Germany Goes to Polls in Election with Global Ramifications

BERLIN, GERMANY - SEPTEMBER 26: Voters cast their ballots in federal parliamentary elections on September 26, 2021 in Berlin, Germany. Voters are going to the polls nationwide today in elections that herald the end of the 16-year chancellorship of Angela Merkel and the strong possibility of a new, German Social …
Steffi Loos/Getty Images

German voters are heading to the polls in what could be a major political shift in Germany and Europe as the era of Angela Merkel’s reign as Chancellor ends after nearly 16 years in power.

The era of Angela Merkel as German leader has seen the country undergo rapid changes, particularly in regards to mass migration and demographic changes following the 2015 migrant crisis.

While Germany has maintained its position as the industrial powerhouse of the European Union and has managed to navigate several crises, such as the 2007-08 economic crash, Chancellor Merkel will be leaving Germany with many unresolved problems.

According to a report from the Economist magazine, Germany has several major issues facing it in the post-Merkel era, from troubles within  the Germany automotive industry to the still-present problem of an ageing population and failures to reform its pension system.

The magazine also notes that while the European Union will likely miss Merkel, who has been labelled the de facto ruler of the EU previously, under her leadership Germany did little to challenge the growth of Chinese Communist influence and has also backed Russian gas pipelines.

One of the moments that has defined the Merkel era has been the 2015 migrant crisis which led to over a million migrants entering Germany, mostly coming during the summer of 2015 until the spring of 2016 when an EU deal with Turkey slowed the flow of migrants.

Hans-Georg Maassen, the former head of the Office for the Protection of the Constitution (BfV), labelled Merkel’s immigration policies “fatal” for Germany earlier this year in July.

“[Germans] simply cannot understand why ever more people are coming into this country even though they obviously have no right to asylum; why we aren’t deporting them and why politicians just put up with the fact that the people here are falling victim to these migrants,” he said.

Some in Germany continue to argue for even more migration as the country’s population continues to grow older on average.

German broadcaster Deutsche Welle notes that in Sunday’s election, 38 per cent of the expected voters are over the age of 60, while those under the age of 30 will make up just 15 per cent of the expected total.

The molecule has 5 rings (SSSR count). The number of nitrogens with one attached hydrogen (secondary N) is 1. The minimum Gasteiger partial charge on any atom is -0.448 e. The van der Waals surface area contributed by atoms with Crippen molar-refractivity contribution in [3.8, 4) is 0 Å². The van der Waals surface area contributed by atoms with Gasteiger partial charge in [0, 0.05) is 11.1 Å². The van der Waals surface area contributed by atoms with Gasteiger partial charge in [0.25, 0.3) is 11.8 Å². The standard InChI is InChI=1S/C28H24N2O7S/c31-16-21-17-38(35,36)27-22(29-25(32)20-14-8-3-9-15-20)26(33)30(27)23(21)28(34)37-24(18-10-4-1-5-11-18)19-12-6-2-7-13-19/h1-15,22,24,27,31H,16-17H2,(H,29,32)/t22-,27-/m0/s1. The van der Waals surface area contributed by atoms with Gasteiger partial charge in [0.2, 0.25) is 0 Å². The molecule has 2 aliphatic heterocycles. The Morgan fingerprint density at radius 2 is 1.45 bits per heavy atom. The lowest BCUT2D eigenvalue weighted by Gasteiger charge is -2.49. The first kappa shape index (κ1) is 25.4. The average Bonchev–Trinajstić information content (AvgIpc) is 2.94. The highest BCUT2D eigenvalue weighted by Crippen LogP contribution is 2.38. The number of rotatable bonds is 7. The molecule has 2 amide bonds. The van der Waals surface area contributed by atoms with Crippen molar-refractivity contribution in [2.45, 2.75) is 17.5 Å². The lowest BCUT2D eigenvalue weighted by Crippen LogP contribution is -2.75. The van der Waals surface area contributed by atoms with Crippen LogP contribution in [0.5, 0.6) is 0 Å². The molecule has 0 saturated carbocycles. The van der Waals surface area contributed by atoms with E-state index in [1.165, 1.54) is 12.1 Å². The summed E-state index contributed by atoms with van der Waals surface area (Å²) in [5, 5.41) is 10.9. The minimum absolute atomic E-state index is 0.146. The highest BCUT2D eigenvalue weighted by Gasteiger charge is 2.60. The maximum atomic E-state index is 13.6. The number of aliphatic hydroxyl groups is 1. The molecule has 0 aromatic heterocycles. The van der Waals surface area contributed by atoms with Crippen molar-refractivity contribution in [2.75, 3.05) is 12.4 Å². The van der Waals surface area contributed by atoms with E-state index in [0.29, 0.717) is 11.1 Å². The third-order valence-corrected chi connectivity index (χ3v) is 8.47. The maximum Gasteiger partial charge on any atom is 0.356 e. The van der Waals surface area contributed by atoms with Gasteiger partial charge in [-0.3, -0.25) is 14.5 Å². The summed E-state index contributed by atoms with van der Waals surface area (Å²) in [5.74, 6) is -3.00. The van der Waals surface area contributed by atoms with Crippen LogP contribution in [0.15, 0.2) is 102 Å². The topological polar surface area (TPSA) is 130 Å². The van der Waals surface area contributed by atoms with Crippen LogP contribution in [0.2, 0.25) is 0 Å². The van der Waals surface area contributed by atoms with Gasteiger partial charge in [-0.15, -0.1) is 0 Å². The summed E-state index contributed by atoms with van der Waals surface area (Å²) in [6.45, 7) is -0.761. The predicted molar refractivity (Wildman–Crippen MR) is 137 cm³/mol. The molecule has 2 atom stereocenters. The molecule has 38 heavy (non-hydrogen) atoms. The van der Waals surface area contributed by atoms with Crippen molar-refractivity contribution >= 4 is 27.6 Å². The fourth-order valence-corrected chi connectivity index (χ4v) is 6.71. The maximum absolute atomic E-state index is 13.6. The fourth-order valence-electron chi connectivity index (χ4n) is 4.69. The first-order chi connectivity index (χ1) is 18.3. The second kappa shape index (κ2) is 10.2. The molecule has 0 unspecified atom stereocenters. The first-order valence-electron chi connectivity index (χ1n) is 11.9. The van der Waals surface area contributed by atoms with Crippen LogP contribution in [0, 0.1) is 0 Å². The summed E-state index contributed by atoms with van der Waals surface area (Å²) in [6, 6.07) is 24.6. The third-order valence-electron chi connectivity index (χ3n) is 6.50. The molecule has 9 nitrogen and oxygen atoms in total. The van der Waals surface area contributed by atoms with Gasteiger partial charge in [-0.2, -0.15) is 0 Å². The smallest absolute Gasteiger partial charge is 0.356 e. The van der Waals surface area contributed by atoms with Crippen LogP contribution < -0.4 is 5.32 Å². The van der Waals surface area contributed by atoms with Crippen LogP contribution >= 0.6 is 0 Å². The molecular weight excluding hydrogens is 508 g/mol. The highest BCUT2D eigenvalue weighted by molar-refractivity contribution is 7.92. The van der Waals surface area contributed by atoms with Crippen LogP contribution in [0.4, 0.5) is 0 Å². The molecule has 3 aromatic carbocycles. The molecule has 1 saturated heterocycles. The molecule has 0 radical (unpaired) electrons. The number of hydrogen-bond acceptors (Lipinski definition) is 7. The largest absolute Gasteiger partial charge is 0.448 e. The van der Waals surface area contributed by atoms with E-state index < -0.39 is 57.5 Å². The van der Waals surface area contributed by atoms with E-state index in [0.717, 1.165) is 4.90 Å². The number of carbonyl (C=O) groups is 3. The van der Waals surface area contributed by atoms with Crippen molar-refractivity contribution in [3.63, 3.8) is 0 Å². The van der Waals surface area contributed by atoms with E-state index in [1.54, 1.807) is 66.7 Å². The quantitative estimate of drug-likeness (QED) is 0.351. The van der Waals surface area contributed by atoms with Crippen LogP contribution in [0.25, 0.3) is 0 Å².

Mass migration has also seen rapid demographic shifts within younger populations in Germany under Merkel’s tenure as Chancellor.

A 2020 report noted that over a quarter of all Germans now have a migration background, while in the western part of the country 42 per cent of children under the age of six have a migration background.

While she is leaving as Chancellor, Merkel has been present on the campaign trail and has endorsed her successor as leader of the Christian Democratic Union (CDU), Armin Laschet, claiming that only he can continue the successful economic policies enacted under her rule.

However, polls show that Laschet may be in trouble, as the left-wing Social Democrats (SPD) have been polling higher than the CDU recently, leading to some speculation that the CDU may not even be a part of the next German government.

Despite the results of Sunday’s vote, a coalition agreement could take months to form and this would see Chancellor Merkel remain in post as German leader until an agreement is reached.

There are also multiple scenarios for coalitions, including a far-left government of the SPD, the Greens, and possibly the Marxist Left Party — but some have noted that the last of these is increasingly close to dipping below the five per cent barrier, which could mean they do not enter the German parliament at all.

“There are two factors which explain why a red-red-green coalition is now being taken seriously,” political scientist Thorsten Holzhauser told France24 earlier this week.

“Firstly, the SPD and Greens have – for once – not ruled out the possibility; secondly, according to certain polls such a left-wing coalition has the numbers for an absolute majority in the Bundestag.”

A left-wing coalition government could have major policy implications not only in Germany but across the European Union and even NATO, which the Left Party wants Germany to abandon in favour of a new collective security system with participation from Russia.

While SPD leader Olaf Scholz has said he would support deportations to Afghanistan under certain conditions, the other left-wing parties are not in favour of halting migration at all as a potential crisis of Afghan migrants looms in the near future.

Follow Chris Tomlinson on Twitter at @TomlinsonCJ or email at ctomlinson(at)breitbart.com

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